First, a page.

How do we keep these stories from repeating themselves over and over? Legal precedence protects our rights. However, we can scream about our rights and desires until we are blue in the face (yes, I have a sense of humor) and none of it will matter unless everyone who has great influence in our lives agrees with our decisions. We need to tackle this issue from within and do it early before illness takes away our ability to think and communicate.
How do we do it? How do we have this conversation and agree on our general end of life desires long before the occasion arises? We need to change our culture around dying. Conversations about end of life need to become the norm and not the exception. Our family and other centers of influence need to know our end of life wishes just like they know our phone number, address, and the current car we drive.
If each of us makes the change, it will become the norm. It is up to you to start. Fortunately, tools are available to help you change your culture and initiate this conversation. Recently released is “The Conversation Project.”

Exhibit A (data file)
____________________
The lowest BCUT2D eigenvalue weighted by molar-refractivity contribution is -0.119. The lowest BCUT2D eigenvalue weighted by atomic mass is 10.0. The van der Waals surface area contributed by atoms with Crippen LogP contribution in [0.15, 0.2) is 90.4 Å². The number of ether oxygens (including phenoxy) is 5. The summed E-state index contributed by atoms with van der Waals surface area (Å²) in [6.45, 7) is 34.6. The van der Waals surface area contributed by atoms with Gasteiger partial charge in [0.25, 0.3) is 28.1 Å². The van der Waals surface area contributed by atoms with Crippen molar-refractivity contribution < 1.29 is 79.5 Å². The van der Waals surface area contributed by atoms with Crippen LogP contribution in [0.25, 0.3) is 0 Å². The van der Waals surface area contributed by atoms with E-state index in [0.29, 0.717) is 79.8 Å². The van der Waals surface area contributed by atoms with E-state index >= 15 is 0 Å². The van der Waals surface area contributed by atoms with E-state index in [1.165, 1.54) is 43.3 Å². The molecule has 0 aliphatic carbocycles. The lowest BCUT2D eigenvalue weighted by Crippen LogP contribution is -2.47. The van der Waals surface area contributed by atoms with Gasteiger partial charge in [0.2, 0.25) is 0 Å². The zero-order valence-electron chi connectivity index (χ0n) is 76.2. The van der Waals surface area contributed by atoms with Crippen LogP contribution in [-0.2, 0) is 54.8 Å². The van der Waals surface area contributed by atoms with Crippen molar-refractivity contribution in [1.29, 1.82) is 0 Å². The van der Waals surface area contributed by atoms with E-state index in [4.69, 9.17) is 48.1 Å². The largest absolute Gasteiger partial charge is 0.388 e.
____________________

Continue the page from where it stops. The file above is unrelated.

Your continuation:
This initiative began in 2010 by some very wise and experienced people in end of life care. They developed a great website that walks you through the end of life discussion through a free tool called “The Starter Kit.” You are encouraged to have contemplative thought about end of life. Use the tools on how to open the conversation with your loved ones, and finally take the time to document these conversations.
The beautiful part – The Conversation Project encourages you to think not about what you want done at the end of life, but how you want your life to be. How will you know if you want a feeding tube, tracheostomy, or other medical intervention? This should not be the question.